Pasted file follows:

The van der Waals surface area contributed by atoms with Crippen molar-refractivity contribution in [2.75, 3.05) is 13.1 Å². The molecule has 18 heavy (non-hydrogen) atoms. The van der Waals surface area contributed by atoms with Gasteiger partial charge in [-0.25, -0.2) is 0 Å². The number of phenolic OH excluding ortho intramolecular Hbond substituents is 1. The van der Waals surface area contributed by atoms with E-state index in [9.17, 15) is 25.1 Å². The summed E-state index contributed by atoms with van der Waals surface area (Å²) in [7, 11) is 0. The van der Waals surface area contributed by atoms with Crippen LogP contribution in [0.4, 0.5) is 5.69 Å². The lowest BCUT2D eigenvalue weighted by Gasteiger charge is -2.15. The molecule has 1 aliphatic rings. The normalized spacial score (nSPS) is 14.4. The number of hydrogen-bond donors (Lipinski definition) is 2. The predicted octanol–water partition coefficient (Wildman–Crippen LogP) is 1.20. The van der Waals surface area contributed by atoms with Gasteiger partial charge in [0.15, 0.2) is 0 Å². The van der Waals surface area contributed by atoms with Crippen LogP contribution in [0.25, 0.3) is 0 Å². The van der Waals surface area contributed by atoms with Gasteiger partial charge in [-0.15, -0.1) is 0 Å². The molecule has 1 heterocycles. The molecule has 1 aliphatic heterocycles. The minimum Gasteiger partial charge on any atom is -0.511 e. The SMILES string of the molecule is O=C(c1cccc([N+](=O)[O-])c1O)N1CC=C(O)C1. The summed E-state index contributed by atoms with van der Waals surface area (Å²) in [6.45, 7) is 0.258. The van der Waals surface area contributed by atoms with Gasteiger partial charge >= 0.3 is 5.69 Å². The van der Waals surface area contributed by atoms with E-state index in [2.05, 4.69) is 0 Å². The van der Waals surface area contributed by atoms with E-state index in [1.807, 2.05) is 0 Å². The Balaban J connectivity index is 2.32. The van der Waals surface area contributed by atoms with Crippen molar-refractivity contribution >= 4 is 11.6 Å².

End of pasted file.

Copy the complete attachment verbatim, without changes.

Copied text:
The van der Waals surface area contributed by atoms with Crippen molar-refractivity contribution in [2.75, 3.05) is 13.1 Å². The molecule has 18 heavy (non-hydrogen) atoms. The van der Waals surface area contributed by atoms with Gasteiger partial charge in [-0.25, -0.2) is 0 Å². The number of phenolic OH excluding ortho intramolecular Hbond substituents is 1. The van der Waals surface area contributed by atoms with E-state index in [9.17, 15) is 25.1 Å². The summed E-state index contributed by atoms with van der Waals surface area (Å²) in [7, 11) is 0. The van der Waals surface area contributed by atoms with Crippen LogP contribution in [0.4, 0.5) is 5.69 Å². The lowest BCUT2D eigenvalue weighted by Gasteiger charge is -2.15. The molecule has 1 aliphatic rings. The normalized spacial score (nSPS) is 14.4. The number of hydrogen-bond donors (Lipinski definition) is 2. The predicted octanol–water partition coefficient (Wildman–Crippen LogP) is 1.20. The van der Waals surface area contributed by atoms with Gasteiger partial charge in [0.15, 0.2) is 0 Å². The van der Waals surface area contributed by atoms with Crippen LogP contribution in [0.25, 0.3) is 0 Å². The van der Waals surface area contributed by atoms with Gasteiger partial charge in [-0.15, -0.1) is 0 Å². The molecule has 1 heterocycles. The molecule has 1 aliphatic heterocycles. The minimum Gasteiger partial charge on any atom is -0.511 e. The SMILES string of the molecule is O=C(c1cccc([N+](=O)[O-])c1O)N1CC=C(O)C1. The summed E-state index contributed by atoms with van der Waals surface area (Å²) in [6.45, 7) is 0.258. The van der Waals surface area contributed by atoms with Gasteiger partial charge >= 0.3 is 5.69 Å². The van der Waals surface area contributed by atoms with E-state index in [2.05, 4.69) is 0 Å². The van der Waals surface area contributed by atoms with E-state index in [1.807, 2.05) is 0 Å². The Balaban J connectivity index is 2.32. The van der Waals surface area contributed by atoms with Crippen molar-refractivity contribution >= 4 is 11.6 Å².